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Tibet Post International: China omits Tibet from its rights report, claims tremendous progress

Monday, June 8, 2015

Tibet Post International
Monday, 08 June 2015 19:24
Yeshe Choesang

Dharamshala -- Despite being among the worst human rights violators in the world, China recently claimed to have made "tremendous achievements" on human rights with legal reforms, including ensuring impartial trials, but omits the human rights situation in Tibet from its report.

"The tremendous achievements China has made in its human rights endeavours fully demonstrate that it is taking the correct path of human rights development that suits its national conditions," the white paper, published by Chinese government under the title "Progress in China's Human Rights in 2014", said.

'China's legal reform gained momentum when the Communist Party of China (CPC) leadership adopted a comprehensive plan to promote rule of law at a key meeting last October,' it claimed.

"The fundamental purposes of the blueprint are to protect civic rights, to defend human dignity and to put basic human rights into practice," the report said refuting criticism by the international rights groups of persistent crackdown against dissidents who questioned the CPC with long term imprisonments.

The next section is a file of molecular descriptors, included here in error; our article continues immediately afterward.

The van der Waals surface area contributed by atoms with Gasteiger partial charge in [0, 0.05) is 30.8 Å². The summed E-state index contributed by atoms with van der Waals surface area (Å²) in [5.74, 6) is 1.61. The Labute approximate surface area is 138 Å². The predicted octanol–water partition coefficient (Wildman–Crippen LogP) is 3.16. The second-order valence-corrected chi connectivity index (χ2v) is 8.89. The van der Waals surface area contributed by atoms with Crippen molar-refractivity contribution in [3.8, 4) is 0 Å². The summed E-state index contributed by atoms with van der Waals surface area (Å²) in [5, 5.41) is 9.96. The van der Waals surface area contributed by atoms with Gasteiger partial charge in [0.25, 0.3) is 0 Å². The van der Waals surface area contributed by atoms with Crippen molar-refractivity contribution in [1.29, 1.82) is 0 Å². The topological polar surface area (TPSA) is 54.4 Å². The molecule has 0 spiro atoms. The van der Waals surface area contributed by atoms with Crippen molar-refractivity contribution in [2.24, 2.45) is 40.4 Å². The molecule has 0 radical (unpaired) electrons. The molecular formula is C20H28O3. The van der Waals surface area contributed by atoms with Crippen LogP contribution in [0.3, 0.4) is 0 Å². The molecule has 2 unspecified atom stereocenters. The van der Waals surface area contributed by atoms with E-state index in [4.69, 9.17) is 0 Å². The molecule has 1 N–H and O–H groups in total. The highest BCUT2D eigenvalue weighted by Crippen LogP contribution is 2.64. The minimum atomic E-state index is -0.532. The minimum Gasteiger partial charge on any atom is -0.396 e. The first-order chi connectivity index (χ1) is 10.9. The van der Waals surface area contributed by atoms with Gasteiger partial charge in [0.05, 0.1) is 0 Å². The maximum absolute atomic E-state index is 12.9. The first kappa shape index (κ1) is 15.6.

In a crackdown in December 2011, peaceful Tibetans are treated
like animals and forced  to bow down and taken away by heavily
armed Chinese military forces.
Photo: TPI/Media File
Famous among the dissidents who remained imprisoned is Liu Xiaobo, who was awarded Nobel Peace Prize in 2010. The paper claimed that judicial justice and transparency were greatly improved in 2014 thanks to reform measures in the judicial system.

Courts, procuratorates and police worked hard to prevent and correct unjust, false and wrongful practices from investigation and prosecution to trials, it said adding that in 2014, courts nationwide reheard 1,317 cases and corrected a number of wrongful ones.

Unlike previous reports, this year's white paper has a single chapter about protecting people's right to impartial trials, state-run Xinhua news agency reported.

Zhu Liyu, deputy director of the Center for Human Rights Studies of the People's University of China, said legal reform has been one of the most notable progresses for human rights protection in China in the past two years.

"A number of new measures were made to improve the transparency and efficiency of judicial departments, empower them to better supervise administrative power and protect civic rights, which are of profound significance," Zhu claimed.

"In the cases that a person's rights are violated by administrative power, the judicial system will be the last resort. "Without the legal system, it is impossible to actually protect human rights," he said.

Nationwide annual per capita disposable income reached 20,167 yuan (USD 3,290) in 2014, up 8 per cent over the previous year and faster than the economic growth rate in 2014.

By the end of 2014, the number of rural residents with an annual income less than 2,300 yuan had decreased by 12.32 million to 70.17 million, it added, saying "Guarantee of educational equity has also been improved."

Approximately 92.6 per cent of children of school age received the nine-year compulsory education and 86.5 per cent were enrolled in senior high schools.